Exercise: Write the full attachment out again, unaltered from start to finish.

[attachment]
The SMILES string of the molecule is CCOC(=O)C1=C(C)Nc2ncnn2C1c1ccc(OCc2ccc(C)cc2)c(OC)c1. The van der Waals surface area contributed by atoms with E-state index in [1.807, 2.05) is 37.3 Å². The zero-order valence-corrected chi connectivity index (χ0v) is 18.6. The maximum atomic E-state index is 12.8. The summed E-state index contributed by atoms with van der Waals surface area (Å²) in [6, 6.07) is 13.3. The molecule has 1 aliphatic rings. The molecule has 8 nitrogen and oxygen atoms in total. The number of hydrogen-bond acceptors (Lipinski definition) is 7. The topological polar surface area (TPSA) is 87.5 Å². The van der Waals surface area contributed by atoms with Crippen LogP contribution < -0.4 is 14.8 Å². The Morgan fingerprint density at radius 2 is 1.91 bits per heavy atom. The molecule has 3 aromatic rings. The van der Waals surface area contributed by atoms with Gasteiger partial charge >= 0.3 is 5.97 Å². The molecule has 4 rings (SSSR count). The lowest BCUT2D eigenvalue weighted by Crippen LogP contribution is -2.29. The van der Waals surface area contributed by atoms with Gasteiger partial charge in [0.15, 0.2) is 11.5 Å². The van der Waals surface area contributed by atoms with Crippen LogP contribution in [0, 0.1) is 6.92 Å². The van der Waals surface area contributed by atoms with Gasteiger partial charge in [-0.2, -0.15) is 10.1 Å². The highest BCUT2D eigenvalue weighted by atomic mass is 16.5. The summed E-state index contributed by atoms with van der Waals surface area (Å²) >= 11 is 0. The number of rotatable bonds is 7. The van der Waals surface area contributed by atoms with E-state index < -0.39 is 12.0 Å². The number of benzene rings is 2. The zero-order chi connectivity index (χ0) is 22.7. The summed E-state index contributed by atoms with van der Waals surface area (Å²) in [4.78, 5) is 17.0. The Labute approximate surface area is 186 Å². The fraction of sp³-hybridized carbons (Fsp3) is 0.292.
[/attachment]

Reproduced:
The SMILES string of the molecule is CCOC(=O)C1=C(C)Nc2ncnn2C1c1ccc(OCc2ccc(C)cc2)c(OC)c1. The van der Waals surface area contributed by atoms with E-state index in [1.807, 2.05) is 37.3 Å². The zero-order valence-corrected chi connectivity index (χ0v) is 18.6. The maximum atomic E-state index is 12.8. The summed E-state index contributed by atoms with van der Waals surface area (Å²) in [6, 6.07) is 13.3. The molecule has 1 aliphatic rings. The molecule has 8 nitrogen and oxygen atoms in total. The number of hydrogen-bond acceptors (Lipinski definition) is 7. The topological polar surface area (TPSA) is 87.5 Å². The van der Waals surface area contributed by atoms with Crippen LogP contribution < -0.4 is 14.8 Å². The Morgan fingerprint density at radius 2 is 1.91 bits per heavy atom. The molecule has 3 aromatic rings. The van der Waals surface area contributed by atoms with Gasteiger partial charge >= 0.3 is 5.97 Å². The molecule has 4 rings (SSSR count). The lowest BCUT2D eigenvalue weighted by Crippen LogP contribution is -2.29. The van der Waals surface area contributed by atoms with Gasteiger partial charge in [0.15, 0.2) is 11.5 Å². The van der Waals surface area contributed by atoms with Crippen LogP contribution in [0, 0.1) is 6.92 Å². The van der Waals surface area contributed by atoms with Gasteiger partial charge in [-0.2, -0.15) is 10.1 Å². The highest BCUT2D eigenvalue weighted by atomic mass is 16.5. The summed E-state index contributed by atoms with van der Waals surface area (Å²) >= 11 is 0. The number of rotatable bonds is 7. The van der Waals surface area contributed by atoms with E-state index < -0.39 is 12.0 Å². The number of benzene rings is 2. The zero-order chi connectivity index (χ0) is 22.7. The summed E-state index contributed by atoms with van der Waals surface area (Å²) in [4.78, 5) is 17.0. The Labute approximate surface area is 186 Å². The fraction of sp³-hybridized carbons (Fsp3) is 0.292.